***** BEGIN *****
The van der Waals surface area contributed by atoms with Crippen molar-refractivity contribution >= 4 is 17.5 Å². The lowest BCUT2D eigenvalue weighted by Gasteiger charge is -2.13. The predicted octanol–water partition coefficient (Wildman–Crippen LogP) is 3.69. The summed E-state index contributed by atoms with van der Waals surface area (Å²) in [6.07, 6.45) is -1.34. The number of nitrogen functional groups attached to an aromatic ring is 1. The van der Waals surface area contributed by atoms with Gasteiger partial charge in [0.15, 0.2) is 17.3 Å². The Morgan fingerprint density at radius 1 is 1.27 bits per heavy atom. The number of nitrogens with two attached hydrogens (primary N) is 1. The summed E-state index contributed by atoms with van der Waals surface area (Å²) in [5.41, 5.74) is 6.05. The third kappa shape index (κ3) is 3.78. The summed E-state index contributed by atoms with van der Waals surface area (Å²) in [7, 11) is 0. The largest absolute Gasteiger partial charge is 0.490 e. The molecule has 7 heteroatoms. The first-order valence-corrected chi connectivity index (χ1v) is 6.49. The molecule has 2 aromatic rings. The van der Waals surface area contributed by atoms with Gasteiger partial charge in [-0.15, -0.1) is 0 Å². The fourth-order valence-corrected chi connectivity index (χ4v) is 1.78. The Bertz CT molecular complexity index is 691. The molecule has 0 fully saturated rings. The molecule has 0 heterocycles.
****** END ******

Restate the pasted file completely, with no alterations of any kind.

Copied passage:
The van der Waals surface area contributed by atoms with Crippen molar-refractivity contribution >= 4 is 17.5 Å². The lowest BCUT2D eigenvalue weighted by Gasteiger charge is -2.13. The predicted octanol–water partition coefficient (Wildman–Crippen LogP) is 3.69. The summed E-state index contributed by atoms with van der Waals surface area (Å²) in [6.07, 6.45) is -1.34. The number of nitrogen functional groups attached to an aromatic ring is 1. The van der Waals surface area contributed by atoms with Gasteiger partial charge in [0.15, 0.2) is 17.3 Å². The Morgan fingerprint density at radius 1 is 1.27 bits per heavy atom. The number of nitrogens with two attached hydrogens (primary N) is 1. The summed E-state index contributed by atoms with van der Waals surface area (Å²) in [5.41, 5.74) is 6.05. The third kappa shape index (κ3) is 3.78. The summed E-state index contributed by atoms with van der Waals surface area (Å²) in [7, 11) is 0. The largest absolute Gasteiger partial charge is 0.490 e. The molecule has 7 heteroatoms. The first-order valence-corrected chi connectivity index (χ1v) is 6.49. The molecule has 2 aromatic rings. The van der Waals surface area contributed by atoms with Gasteiger partial charge in [-0.15, -0.1) is 0 Å². The fourth-order valence-corrected chi connectivity index (χ4v) is 1.78. The Bertz CT molecular complexity index is 691. The molecule has 0 fully saturated rings. The molecule has 0 heterocycles.